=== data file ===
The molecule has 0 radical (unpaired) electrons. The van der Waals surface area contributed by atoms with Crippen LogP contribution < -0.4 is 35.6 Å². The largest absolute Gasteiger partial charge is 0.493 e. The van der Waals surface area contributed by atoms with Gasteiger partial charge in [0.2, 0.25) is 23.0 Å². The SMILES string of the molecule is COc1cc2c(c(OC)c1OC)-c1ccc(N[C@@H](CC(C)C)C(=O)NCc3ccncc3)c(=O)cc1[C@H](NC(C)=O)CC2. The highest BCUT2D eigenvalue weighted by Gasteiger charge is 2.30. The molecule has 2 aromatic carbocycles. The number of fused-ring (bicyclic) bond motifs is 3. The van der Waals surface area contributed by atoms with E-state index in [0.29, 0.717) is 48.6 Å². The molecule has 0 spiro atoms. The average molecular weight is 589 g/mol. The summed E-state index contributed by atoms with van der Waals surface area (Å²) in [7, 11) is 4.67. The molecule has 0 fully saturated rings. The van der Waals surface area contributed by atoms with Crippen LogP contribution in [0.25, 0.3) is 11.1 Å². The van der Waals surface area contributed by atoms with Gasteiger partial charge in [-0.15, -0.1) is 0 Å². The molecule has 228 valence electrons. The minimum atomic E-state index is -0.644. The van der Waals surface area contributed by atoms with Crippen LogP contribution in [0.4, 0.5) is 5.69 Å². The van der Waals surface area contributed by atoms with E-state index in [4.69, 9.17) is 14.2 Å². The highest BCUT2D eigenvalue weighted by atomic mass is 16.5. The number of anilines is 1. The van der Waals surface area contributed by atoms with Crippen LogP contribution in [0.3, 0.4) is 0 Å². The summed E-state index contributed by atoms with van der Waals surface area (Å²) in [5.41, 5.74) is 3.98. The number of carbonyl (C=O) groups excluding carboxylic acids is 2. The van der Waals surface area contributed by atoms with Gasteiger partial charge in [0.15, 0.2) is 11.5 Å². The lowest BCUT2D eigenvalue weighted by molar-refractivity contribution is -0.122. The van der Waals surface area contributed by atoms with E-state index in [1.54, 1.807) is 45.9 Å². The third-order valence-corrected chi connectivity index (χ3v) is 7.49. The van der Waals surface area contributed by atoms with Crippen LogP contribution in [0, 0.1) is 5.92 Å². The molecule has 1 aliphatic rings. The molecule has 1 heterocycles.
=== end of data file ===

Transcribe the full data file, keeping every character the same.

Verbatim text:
The molecule has 0 radical (unpaired) electrons. The van der Waals surface area contributed by atoms with Crippen LogP contribution < -0.4 is 35.6 Å². The largest absolute Gasteiger partial charge is 0.493 e. The van der Waals surface area contributed by atoms with Gasteiger partial charge in [0.2, 0.25) is 23.0 Å². The SMILES string of the molecule is COc1cc2c(c(OC)c1OC)-c1ccc(N[C@@H](CC(C)C)C(=O)NCc3ccncc3)c(=O)cc1[C@H](NC(C)=O)CC2. The highest BCUT2D eigenvalue weighted by Gasteiger charge is 2.30. The molecule has 2 aromatic carbocycles. The number of fused-ring (bicyclic) bond motifs is 3. The van der Waals surface area contributed by atoms with E-state index in [0.29, 0.717) is 48.6 Å². The molecule has 0 spiro atoms. The average molecular weight is 589 g/mol. The summed E-state index contributed by atoms with van der Waals surface area (Å²) in [7, 11) is 4.67. The molecule has 0 fully saturated rings. The van der Waals surface area contributed by atoms with Crippen LogP contribution in [0.25, 0.3) is 11.1 Å². The van der Waals surface area contributed by atoms with Gasteiger partial charge in [-0.15, -0.1) is 0 Å². The molecule has 228 valence electrons. The minimum atomic E-state index is -0.644. The van der Waals surface area contributed by atoms with Crippen LogP contribution in [0.4, 0.5) is 5.69 Å². The van der Waals surface area contributed by atoms with E-state index in [4.69, 9.17) is 14.2 Å². The highest BCUT2D eigenvalue weighted by atomic mass is 16.5. The number of anilines is 1. The van der Waals surface area contributed by atoms with Crippen LogP contribution in [0.3, 0.4) is 0 Å². The summed E-state index contributed by atoms with van der Waals surface area (Å²) in [5.41, 5.74) is 3.98. The number of carbonyl (C=O) groups excluding carboxylic acids is 2. The van der Waals surface area contributed by atoms with Gasteiger partial charge in [0.15, 0.2) is 11.5 Å². The lowest BCUT2D eigenvalue weighted by molar-refractivity contribution is -0.122. The van der Waals surface area contributed by atoms with E-state index in [1.54, 1.807) is 45.9 Å². The third-order valence-corrected chi connectivity index (χ3v) is 7.49. The van der Waals surface area contributed by atoms with Crippen LogP contribution in [0, 0.1) is 5.92 Å². The molecule has 1 aliphatic rings. The molecule has 1 heterocycles.